Doomsday Clock 2023: Will humanity move closer to apocalypse amid nuclear war tension
The metaphorical doomsday clock, co-founded in 1945 by scientists including Albert Einstein, will be reset for 2023 on Tuesday.
The symbolic clock, which was founded by the group of people who helped develop the first atomic weapons in the Manhattan Project during World War II, estimates the time the world will end as a result of mostly man-made threats including nuclear warfare, technology, illnesses and even climate change.
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The clock is reset every year by the Bulletin of Atomic Scientists’ Science and Security Board in consultation with Nobel laureates.
Last year, the group left the clock unchanged at 100 seconds to midnight, which has been maintained since 2020 – the onset of the COVID-19 pandemic, fears of nuclear war, tensions between US and Iran, and more.
Before 2020, the clock was set to two minutes to midnight. It debuted with seven minutes to midnight, and was the farthest apart in 1991 when the Cold War came to an end at 17 minutes.
For 2023, the clock may be set closer to midnight as fears of nuclear war over Russia’s invasion of Ukraine stand reignited to a great extent.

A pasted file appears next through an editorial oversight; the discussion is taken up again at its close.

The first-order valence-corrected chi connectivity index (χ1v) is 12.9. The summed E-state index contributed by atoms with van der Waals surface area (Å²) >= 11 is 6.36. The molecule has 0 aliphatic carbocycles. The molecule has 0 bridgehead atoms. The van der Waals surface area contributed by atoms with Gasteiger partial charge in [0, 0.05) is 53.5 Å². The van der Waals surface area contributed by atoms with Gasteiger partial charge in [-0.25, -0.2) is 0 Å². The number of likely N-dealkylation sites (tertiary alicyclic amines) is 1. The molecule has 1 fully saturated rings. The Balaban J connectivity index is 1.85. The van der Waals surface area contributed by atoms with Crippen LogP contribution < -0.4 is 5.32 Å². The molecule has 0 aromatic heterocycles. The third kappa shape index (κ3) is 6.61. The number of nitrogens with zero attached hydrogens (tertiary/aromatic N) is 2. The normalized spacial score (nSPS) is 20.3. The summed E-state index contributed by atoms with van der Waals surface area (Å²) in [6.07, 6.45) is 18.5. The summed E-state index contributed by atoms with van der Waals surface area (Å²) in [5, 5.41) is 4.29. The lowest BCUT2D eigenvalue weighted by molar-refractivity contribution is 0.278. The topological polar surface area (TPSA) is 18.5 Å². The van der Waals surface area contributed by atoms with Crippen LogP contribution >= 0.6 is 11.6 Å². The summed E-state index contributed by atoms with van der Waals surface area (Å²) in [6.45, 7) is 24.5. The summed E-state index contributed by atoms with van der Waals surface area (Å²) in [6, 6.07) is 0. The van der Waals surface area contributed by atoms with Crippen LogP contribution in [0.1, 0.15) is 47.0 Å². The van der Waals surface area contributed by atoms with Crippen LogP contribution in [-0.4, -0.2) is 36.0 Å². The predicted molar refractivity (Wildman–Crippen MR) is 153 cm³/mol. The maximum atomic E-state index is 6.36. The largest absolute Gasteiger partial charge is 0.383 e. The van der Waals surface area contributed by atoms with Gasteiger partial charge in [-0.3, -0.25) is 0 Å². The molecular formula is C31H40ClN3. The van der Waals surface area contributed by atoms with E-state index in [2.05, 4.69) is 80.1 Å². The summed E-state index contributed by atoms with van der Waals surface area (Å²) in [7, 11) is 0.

“The Doomsday Clock is not a forecasting tool, and we are not predicting the future,” a statement on the Bulletin’s website said. The board reportedly uses numbers and statistics of the number and kinds of nuclear weapons, the parts per million (ppm) of carbon dioxide in the air, the degree of acidity in the oceans, and the rate of sea level rise, as factors to determine the time.
The new time will be announced on Tuesday via live stream at 10:00 a.m. EST. Speakers will include:
1. Mary Robinson, first woman president of Ireland and former UN High Commissioner for Human Rights
2. Elbegdorj Tsakhia, former president and prime minister of Mongolia
3. Rachel Bronson, president and CEO, Bulletin of the Atomic Scientists
4. Sivan Kartha, senior scientist, Stockholm Environmental Institute
5. Suzet McKinney, Principal and Director of Life Sciences, Sterling Bay
6. Steve Fetter, dean of the graduate school and professor of public policy, University of Maryland